Finland’s efforts to weave a web of bi- and multilateral defence cooperation have developed faster than anticipated. Yet cooperation with Sweden is unique, partially because limits have not been set a priori on what cooperation could entail. Finland should formally adopt this ‘no a priori limits’ approach throughout its other defence cooperation relationships.
Finland is allied politically and economically through its European Union (EU) and Euro memberships, while choosing not to be a member of NATO. Yet it engages in far-reaching defence cooperation with its closest partners, such as the United States.
During the past three years, Finland has signed numerous bilateral statements of intent (SOI) or memoranda of understanding (MOU) to enable smoother bi- and trilateral defence cooperation. Each of these agreements creates administrative realities and provides a political backstop, giving those involved in cooperation more leeway in developing it.
Multilaterally, Finland’s cooperation with NATO has expanded to cover a significantly harder ‘edge’, with participation in exercises that simulate an Article 5-based defence of a NATO member country having become almost routine. The trend of deepening defence cooperation within the European Union (especially PESCO) has also seen Finland take a more proactive role in discussions regarding the ‘meaning of’ Article 42.7 for national defence preparations, as well concretely changing legislation to enable faster receipt and provision of potential military assistance.
Participation in other European defence cooperation frameworks, such as the British-led Joint Expeditionary Force (JEF), France’s European Intervention Initiative (EII), and the German Framework Nation Concept (FNC) approach have also contributed to strengthening the bilateral relationship between Finland and each of the three aforementioned countries.
Nordic cooperation within the Nordic Defence Cooperation (NORDEFCO) framework continues to focus on taking pragmatic steps to enable closer cooperation. If implemented, the recently released NORDEFCO vision for 2025 sets goals including real-time data sharing and common situational awareness even during crisis and war; very different from the current model of sharing some information during peacetime.
The proposed minimization of restrictions on the movement of military units and storage of equipment between and through all five states, even in support of national operations and deployments, would open up the possibility of a pan-Nordic reserve-basing framework – potentially increasing the defensive depth and resilience of the countries involved.
Yet cooperation with Sweden stands out as unique. One reason is that since 2015 it has been based on a policy of ‘without political predeterminations’. The approach, avoiding the setting of hard limits – in advance – on defence cooperation was changed between 2014 and 2015, as cooperation was initially (in 2014) limited to peacetime activities. The uniqueness is also evident on the Swedish side, where laws are being changed to remove a political constraint – enabling Sweden to legally engage in combined Finnish-Swedish territorial defence operations.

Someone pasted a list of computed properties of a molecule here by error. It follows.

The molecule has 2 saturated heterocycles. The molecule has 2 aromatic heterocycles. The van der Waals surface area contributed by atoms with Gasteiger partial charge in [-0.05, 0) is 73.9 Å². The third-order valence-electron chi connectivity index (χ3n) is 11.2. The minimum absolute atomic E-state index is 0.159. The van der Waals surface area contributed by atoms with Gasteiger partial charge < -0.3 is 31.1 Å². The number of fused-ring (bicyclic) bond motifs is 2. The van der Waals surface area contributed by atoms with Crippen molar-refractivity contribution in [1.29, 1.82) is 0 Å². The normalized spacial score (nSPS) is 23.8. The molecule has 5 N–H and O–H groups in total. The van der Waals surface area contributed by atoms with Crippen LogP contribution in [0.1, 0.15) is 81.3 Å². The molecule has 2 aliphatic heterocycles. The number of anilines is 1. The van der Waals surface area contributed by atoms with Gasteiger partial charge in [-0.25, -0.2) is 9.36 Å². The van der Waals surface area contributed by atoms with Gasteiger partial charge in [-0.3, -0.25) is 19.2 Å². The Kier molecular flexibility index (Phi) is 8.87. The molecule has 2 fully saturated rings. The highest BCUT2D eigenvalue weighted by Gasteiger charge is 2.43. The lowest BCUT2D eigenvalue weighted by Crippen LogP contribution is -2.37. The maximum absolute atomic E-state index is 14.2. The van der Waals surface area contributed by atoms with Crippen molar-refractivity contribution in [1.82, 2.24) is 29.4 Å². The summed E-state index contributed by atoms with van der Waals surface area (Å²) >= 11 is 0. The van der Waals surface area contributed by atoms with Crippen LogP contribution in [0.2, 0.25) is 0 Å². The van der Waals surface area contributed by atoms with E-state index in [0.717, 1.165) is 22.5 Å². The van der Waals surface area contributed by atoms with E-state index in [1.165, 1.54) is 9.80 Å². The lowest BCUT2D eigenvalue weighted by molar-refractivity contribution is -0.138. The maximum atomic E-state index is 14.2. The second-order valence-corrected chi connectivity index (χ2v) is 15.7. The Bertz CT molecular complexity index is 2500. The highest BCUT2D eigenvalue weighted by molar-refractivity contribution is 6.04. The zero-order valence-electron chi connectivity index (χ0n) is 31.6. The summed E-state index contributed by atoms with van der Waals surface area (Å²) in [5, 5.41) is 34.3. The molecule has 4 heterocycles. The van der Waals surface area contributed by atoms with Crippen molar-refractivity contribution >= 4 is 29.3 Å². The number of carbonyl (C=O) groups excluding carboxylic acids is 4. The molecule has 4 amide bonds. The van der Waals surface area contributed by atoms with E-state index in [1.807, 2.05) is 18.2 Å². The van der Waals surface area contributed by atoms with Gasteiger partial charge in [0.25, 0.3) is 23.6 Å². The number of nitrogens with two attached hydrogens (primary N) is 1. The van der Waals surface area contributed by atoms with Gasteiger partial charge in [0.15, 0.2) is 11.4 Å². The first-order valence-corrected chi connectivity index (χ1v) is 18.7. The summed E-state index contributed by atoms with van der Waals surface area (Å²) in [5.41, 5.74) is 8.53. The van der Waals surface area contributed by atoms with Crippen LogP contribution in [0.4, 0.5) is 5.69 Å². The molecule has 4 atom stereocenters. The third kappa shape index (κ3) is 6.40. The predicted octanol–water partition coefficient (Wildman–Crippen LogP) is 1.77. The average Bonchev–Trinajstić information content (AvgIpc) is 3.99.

Decision-makers across the political spectrum in Finland and Sweden have come to embrace the pragmatic idea that due to the unpredictable nature of the European security environment, it would be unwise to pre-emptively limit the depth and scope of cooperation. Notable steps have been taken to reach the goal of being able to fight together (combined) in an integrated joint fashion.
For example, the Swedish-Finnish Naval Task Group (SFNTG) has entered its initial operational capability phase. On land, company-sized Finnish elements have conducted exercises as an integral part of Swedish battalion-sized units, and this cooperation will soon extend to Finnish battalions carrying out exercises as a part of Swedish brigades.
Cooperation between the air forces of both countries has also confirmed the ability to operate as integrated combined units, able to jointly defend each other’s territory in demanding air-to-air and air-to-ground scenarios. Thus, through a range of exercises during 2017–2018 both countries have improved the threshold-raising (deterrence) function of their militaries, by publicly confirming an initial ability to fight together in a way that strengthens both Finland’s and Sweden’s national defences.
Finland would benefit from pursuing a similar strategy in other defence cooperation relationships. Other than noting that no mutual defence obligations arise due to deeper cooperation, as is done in all recently signed statements of intent or memoranda of understanding, not a priori setting limits on cooperation makes sense in the current security policy environment.
This approach does not mean accepting all suggestions a partner makes. For example, in 2017, the United States was interested in bringing B-52 bombers to Finland, but the proposal was nixed because it was deemed not to make sense from Finnish defence or security policy perspectives.
In practice, this approach could be formalized in the next Finnish government’s programme, and subsequently in defence white papers. With appropriate phrasing, it would make Finland an even more attractive partner. It would also expand the options of decision-makers if addressing a potential future crisis required demonstrating a proven multinational capability to aid Finland and maintain peace in the region.